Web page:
My middle daughter is leaving home. Middle (smartphone and laptop attached to her body) is beginning her freshman year at MSU. This collegiate move coincides with her big sister’s move to a 4th grade teaching position in Colorado (smartphone and my old car attached to her body). With Big and Middle happily off finding their futures, their little sister stakes out their trendy, left-behind clothing and empty drawer space. I look for the up-side too (the peace! the quiet!), but I find myself bewildered by the large amount of food lingering in the refrigerator, and the big stack of clean towels staying on the shelf in the bathroom closet.
“Where is everybody?” I sometimes wonder without thinking.
Then I remember, and think “What just happened here?!”
Family-shift is what happened. Like a 21st century paradigm-shift, the four members of my family have been forced to examine their long-time roles, positions and thinking. We’ve needed to find new ways of doing things, and different means of communicating with each other. Old assumptions are disappearing, and new behaviors are sprouting (sometimes painfully) in their place.
Sound familiar? I’m living the prototype of progressive education reform! Luckily, Big, Middle, Little and I have Personal Learning Networks (PLNs) in place to assist us with new family developments. Access to Twitter, Facebook, LinkedIn, Google+, Instagram and texting keep the four of us ‘live’ and up-close, and help us map and share the life changes that each of us are separately experiencing.
PLNs are simply a Web 2.0 way of tapping into collective knowledge, and getting feedback from people with similar interests. Used professionally, a PLN provides an enormous source of networking and information. A Twitter newsfeed, for example, offers educators just-published articles and papers, classroom management tips, career opportunities, online professional development, conference dates, TED Talk videos, infographics, political commentary, ed reform activism, teacher blogs, tech ‘how-to’, access to global thinkers AND oh yes, the essential: humor.
No Time & Too Much Info?
The barrage of great internet material can be overwhelming! To create a successful, easy-to-use PLN you will need to learn how to filter the mind-boggling amount of fresh, daily info pouring into your social media accounts. For instance, an educator on Twitter could select and manage their PLN input by:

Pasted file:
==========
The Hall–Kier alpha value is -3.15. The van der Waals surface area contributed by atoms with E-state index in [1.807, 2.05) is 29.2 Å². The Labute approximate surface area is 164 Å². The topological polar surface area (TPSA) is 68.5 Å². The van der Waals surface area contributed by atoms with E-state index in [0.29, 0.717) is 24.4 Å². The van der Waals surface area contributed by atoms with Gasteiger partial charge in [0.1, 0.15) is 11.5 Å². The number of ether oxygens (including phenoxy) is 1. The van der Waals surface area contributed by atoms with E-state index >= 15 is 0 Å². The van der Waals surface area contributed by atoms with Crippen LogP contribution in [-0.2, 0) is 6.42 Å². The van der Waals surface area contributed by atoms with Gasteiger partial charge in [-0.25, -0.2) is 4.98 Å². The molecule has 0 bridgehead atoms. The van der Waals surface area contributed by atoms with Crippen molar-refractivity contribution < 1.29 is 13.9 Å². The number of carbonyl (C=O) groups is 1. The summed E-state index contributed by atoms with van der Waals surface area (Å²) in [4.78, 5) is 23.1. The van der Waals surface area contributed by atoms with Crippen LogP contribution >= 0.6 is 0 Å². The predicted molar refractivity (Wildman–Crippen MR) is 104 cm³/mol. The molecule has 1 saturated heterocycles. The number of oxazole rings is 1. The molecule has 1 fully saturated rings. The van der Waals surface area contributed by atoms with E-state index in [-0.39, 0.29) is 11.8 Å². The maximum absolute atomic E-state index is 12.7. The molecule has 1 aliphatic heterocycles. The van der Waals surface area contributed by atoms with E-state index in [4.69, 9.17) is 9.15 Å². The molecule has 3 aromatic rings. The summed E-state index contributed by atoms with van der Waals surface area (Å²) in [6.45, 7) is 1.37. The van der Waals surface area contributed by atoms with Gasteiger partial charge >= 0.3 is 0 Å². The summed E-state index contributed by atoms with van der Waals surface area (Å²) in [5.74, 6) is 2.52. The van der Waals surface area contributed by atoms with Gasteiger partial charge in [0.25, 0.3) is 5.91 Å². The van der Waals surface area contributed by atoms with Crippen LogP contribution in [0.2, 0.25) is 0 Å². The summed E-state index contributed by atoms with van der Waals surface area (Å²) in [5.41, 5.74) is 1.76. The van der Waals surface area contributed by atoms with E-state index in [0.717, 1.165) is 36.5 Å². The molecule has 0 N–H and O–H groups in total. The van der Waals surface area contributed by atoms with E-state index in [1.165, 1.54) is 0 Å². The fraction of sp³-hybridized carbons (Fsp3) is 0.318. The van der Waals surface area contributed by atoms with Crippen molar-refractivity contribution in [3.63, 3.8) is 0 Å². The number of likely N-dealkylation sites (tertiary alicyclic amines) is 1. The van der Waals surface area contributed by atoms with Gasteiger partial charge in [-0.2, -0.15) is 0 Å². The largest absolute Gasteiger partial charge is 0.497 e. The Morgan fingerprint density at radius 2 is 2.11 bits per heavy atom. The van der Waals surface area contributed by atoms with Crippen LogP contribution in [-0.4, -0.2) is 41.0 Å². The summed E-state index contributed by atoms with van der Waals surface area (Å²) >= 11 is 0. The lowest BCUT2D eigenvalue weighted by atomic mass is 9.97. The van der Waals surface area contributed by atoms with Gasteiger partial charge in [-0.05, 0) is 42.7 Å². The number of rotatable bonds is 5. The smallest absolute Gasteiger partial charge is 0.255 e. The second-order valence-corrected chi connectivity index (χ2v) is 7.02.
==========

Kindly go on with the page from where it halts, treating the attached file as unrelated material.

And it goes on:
- Following only interest-specific tweeters (you may not need to know via @thedailybeast that Grumpy Cat, the internet meme sensation, now has a coffee line, but you may want to follow blog posts from the fabulous ed-innovators at @TeachThought).
- Setting up Interest Lists on Twitter to deliver streams of current news to you from chosen education thought-leaders or organizations.
- Browsing the world for resources on a specific topic by entering a hashtagged term in the Twitter search box (e.g. #CommonCore). Hashtags also allow a group of tweeters to have an online, real-time, subject-designated “chat” (e.g. #EdTechChat).
Big, the teacher, maintains a classroom website, plus uses her professional Twitter account as an informal learning tool. She curates cutting-edge info to establish best practices in her classroom, shares helpful ideas with her followers, asks questions on New Teacher Chat (#NTchat) and connects with educator colleagues across the USA.
Connection is the most powerful benefit of maintaining a PLN. There is a person (or people) on the other end of that compelling article or link or post you read on Twitter or Facebook; a social media-based PLN often allows you to interact with the author or presenter, and to add your voice to the common discussion. Creating relationships that support your work as an educator (or parent, or college student!) is the secret sauce of PLNs.
Last night, Big tweeted about her new teacher orientation and texted me a time she would call home. Middle posted Instagram images on Facebook from the Justin Timberlake performance she was attending so I’d know she made it to the concert safely. Little read a manga novel on her tablet, pausing occasionally to update me on Japanese super hero jokes. My Personal Learning Network reaches professionals around the world, but even more importantly, its internet magic brings the people closest to me back into my living room…
High School Principal Tweets #GRAD2013 by @MDZLeadership @OaklandSchools
What’s the Point of a Personal Learning Network? by @CreativeEdu
Ready to Grow? 20 Ways To Improve Your Professional Learning Network by @TeachThought
21st-Century PLNs for School Leaders by @gcouros @edutopia
Why It’s Time To Build a Powerful Personal Learning Network by @MrPowersCMS
How Teachers Can Stop Being Scared of Twitter by @dscavitto
By Jean MacLeod, Communications/Oakland Schools
Oakland Schools • 2111 Pontiac Lake Road • Waterford, MI 48328-2736 • 248.209.2000